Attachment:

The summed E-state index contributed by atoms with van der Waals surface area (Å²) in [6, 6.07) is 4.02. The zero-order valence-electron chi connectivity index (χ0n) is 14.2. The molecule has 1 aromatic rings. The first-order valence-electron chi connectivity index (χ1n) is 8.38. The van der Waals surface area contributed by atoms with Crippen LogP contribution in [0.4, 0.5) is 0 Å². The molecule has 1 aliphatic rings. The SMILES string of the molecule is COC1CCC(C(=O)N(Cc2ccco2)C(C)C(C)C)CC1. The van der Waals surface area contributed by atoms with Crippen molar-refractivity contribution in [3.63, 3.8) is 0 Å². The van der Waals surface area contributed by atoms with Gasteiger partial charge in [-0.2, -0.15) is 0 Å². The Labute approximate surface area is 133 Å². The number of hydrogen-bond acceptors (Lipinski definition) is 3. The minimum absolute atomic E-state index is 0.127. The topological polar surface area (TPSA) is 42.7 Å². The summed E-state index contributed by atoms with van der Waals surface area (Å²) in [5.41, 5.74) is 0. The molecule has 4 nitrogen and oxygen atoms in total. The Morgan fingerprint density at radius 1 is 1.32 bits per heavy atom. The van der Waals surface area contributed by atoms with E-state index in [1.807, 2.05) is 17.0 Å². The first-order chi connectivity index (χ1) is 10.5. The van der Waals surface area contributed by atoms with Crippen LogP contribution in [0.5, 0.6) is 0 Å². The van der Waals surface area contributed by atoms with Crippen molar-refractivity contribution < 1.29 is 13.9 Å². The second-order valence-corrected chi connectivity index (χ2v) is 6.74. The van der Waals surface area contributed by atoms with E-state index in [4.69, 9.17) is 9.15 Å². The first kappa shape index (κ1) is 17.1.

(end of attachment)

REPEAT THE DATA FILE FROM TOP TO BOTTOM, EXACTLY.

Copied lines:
The summed E-state index contributed by atoms with van der Waals surface area (Å²) in [6, 6.07) is 4.02. The zero-order valence-electron chi connectivity index (χ0n) is 14.2. The molecule has 1 aromatic rings. The first-order valence-electron chi connectivity index (χ1n) is 8.38. The van der Waals surface area contributed by atoms with Crippen LogP contribution in [0.4, 0.5) is 0 Å². The molecule has 1 aliphatic rings. The SMILES string of the molecule is COC1CCC(C(=O)N(Cc2ccco2)C(C)C(C)C)CC1. The van der Waals surface area contributed by atoms with Crippen molar-refractivity contribution in [3.63, 3.8) is 0 Å². The van der Waals surface area contributed by atoms with Gasteiger partial charge in [-0.2, -0.15) is 0 Å². The Labute approximate surface area is 133 Å². The number of hydrogen-bond acceptors (Lipinski definition) is 3. The minimum absolute atomic E-state index is 0.127. The topological polar surface area (TPSA) is 42.7 Å². The summed E-state index contributed by atoms with van der Waals surface area (Å²) in [5.41, 5.74) is 0. The molecule has 4 nitrogen and oxygen atoms in total. The Morgan fingerprint density at radius 1 is 1.32 bits per heavy atom. The van der Waals surface area contributed by atoms with E-state index in [1.807, 2.05) is 17.0 Å². The first-order chi connectivity index (χ1) is 10.5. The van der Waals surface area contributed by atoms with Crippen LogP contribution in [0.5, 0.6) is 0 Å². The van der Waals surface area contributed by atoms with Crippen molar-refractivity contribution < 1.29 is 13.9 Å². The second-order valence-corrected chi connectivity index (χ2v) is 6.74. The van der Waals surface area contributed by atoms with E-state index in [4.69, 9.17) is 9.15 Å². The first kappa shape index (κ1) is 17.1.